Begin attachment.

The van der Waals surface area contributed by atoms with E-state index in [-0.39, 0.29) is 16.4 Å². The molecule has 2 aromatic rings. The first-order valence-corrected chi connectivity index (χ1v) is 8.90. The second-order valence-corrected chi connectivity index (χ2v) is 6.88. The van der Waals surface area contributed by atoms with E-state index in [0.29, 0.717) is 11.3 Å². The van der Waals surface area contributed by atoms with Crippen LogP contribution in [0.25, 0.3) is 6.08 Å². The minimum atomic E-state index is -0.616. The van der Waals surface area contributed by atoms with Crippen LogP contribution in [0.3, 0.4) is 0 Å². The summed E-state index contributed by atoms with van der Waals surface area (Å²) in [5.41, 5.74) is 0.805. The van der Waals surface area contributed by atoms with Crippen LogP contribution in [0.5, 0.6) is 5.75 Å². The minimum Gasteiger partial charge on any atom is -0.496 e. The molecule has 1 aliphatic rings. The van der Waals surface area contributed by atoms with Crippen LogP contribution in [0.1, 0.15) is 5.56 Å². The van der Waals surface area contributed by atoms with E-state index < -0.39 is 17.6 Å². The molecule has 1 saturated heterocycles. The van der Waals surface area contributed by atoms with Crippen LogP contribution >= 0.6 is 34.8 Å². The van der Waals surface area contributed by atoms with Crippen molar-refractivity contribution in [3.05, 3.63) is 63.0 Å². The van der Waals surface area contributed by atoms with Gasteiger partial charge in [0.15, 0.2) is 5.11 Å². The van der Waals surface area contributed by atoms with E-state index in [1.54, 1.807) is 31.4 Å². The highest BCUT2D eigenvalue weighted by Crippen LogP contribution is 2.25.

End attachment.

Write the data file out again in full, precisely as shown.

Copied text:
The van der Waals surface area contributed by atoms with E-state index in [-0.39, 0.29) is 16.4 Å². The molecule has 2 aromatic rings. The first-order valence-corrected chi connectivity index (χ1v) is 8.90. The second-order valence-corrected chi connectivity index (χ2v) is 6.88. The van der Waals surface area contributed by atoms with E-state index in [0.29, 0.717) is 11.3 Å². The van der Waals surface area contributed by atoms with Crippen LogP contribution in [0.25, 0.3) is 6.08 Å². The minimum atomic E-state index is -0.616. The van der Waals surface area contributed by atoms with Crippen LogP contribution in [0.3, 0.4) is 0 Å². The summed E-state index contributed by atoms with van der Waals surface area (Å²) in [5.41, 5.74) is 0.805. The van der Waals surface area contributed by atoms with Crippen LogP contribution in [0.5, 0.6) is 5.75 Å². The minimum Gasteiger partial charge on any atom is -0.496 e. The molecule has 1 aliphatic rings. The van der Waals surface area contributed by atoms with Crippen LogP contribution in [0.1, 0.15) is 5.56 Å². The van der Waals surface area contributed by atoms with E-state index < -0.39 is 17.6 Å². The molecule has 1 saturated heterocycles. The van der Waals surface area contributed by atoms with Crippen LogP contribution >= 0.6 is 34.8 Å². The van der Waals surface area contributed by atoms with Crippen molar-refractivity contribution in [3.05, 3.63) is 63.0 Å². The van der Waals surface area contributed by atoms with Gasteiger partial charge in [0.15, 0.2) is 5.11 Å². The van der Waals surface area contributed by atoms with E-state index in [1.54, 1.807) is 31.4 Å². The highest BCUT2D eigenvalue weighted by Crippen LogP contribution is 2.25.